Salome  (Reiner;  Welitsch, Hongen, Svanholm, Hotter, Sullivan)  (2-Walhall 0201)
Item# OP1455
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Product Description

Salome  (Reiner;  Welitsch, Hongen, Svanholm, Hotter, Sullivan)  (2-Walhall 0201)
OP1455. SALOME, Live Performance, 19 Jan., 1952, w.Reiner Cond. Met Opera Ensemble; Ljuba Welitsch, Elisabeth Höngen, Hans Hotter, Set Svanholm, Brian Sullivan, etc. (E.U.) 2-Walhall 0201. - 4035122652017

CRITIC REVIEWS:

“Fritz Reiner was a legend among conductors. Universally admired for his music-making, widely disliked for his aggressive and exacting temperament, and survived by a legacy of definitive recorded performances, he was largely responsible for the artistic ascendancy of the Chicago Symphony Orchestra, and exerted considerable influence on generations of musicians.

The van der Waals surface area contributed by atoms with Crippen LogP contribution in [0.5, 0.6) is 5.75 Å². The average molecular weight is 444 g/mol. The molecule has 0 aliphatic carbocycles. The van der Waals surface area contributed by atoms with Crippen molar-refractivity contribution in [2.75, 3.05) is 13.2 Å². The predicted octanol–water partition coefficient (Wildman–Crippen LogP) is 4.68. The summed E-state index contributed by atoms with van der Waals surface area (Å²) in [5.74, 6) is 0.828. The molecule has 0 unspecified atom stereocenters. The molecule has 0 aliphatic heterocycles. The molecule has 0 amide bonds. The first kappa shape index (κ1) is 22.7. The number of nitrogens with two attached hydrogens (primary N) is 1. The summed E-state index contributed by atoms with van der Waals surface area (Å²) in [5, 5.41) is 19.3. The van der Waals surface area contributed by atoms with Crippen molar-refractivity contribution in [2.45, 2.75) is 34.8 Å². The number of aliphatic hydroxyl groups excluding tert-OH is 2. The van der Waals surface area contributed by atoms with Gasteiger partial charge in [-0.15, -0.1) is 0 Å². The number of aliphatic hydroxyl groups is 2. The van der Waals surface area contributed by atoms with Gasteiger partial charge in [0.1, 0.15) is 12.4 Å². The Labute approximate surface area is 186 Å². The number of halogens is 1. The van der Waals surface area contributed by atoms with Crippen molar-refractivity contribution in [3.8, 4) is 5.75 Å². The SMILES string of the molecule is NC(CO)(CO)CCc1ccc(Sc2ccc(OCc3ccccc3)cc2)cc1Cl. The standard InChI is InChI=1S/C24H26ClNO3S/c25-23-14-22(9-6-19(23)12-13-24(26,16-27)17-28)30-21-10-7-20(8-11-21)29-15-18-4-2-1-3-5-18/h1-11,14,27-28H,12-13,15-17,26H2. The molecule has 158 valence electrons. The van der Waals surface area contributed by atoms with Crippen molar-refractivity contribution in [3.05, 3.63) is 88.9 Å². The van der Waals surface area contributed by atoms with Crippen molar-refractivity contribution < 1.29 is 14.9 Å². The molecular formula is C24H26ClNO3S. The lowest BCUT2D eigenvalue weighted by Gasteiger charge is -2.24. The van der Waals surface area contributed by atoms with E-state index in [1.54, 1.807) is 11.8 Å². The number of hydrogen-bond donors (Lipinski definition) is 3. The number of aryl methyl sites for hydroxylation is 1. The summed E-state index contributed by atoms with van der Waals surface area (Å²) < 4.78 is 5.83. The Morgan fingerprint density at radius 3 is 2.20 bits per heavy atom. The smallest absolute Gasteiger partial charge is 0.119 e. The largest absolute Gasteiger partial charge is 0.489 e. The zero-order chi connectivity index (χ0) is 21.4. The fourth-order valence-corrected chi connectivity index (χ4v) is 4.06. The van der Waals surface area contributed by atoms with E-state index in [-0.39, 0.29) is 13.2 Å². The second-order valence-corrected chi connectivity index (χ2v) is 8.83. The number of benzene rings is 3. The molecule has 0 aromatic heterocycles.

Born in Budapest in 1888, he studied piano with his mother and, at the age of 15, entered the Franz Liszt Academy -- an institution that also boasts Bela Bartók, Zoltan Kodály, Ernst von Dohnányi, George Szell, Eugene Ormandy, Georg Solti and Antal Dorati as graduates. Reiner gained conducting experience at a number of regional opera houses before eventually returning to Budapest in 1911 to serve at the city's Volksoper, where his reputation as a conductor of special abilities finally emerged. In 1914 Reiner accepted a position at the Dresden Court Opera, where he formed a fortuitous relationship with both the conductor Arthur Nikisch and the composer Richard Strauss; Reiner would eventually give the German premier of Strauss' DIE FRAU OHNE SCHATTEN, and would remain a devoted interpreter of the composer's works throughout his career. The economic chaos and emergent anti-Semitism that followed the First World War made Reiner anxious to leave Europe, and an invitation (in 1921) to become the music director of the Cincinnati Symphony Orchestra provided just the right opportunity. From that point onward, Reiner's career was firmly rooted in the United States, where he became a citizen in 1928.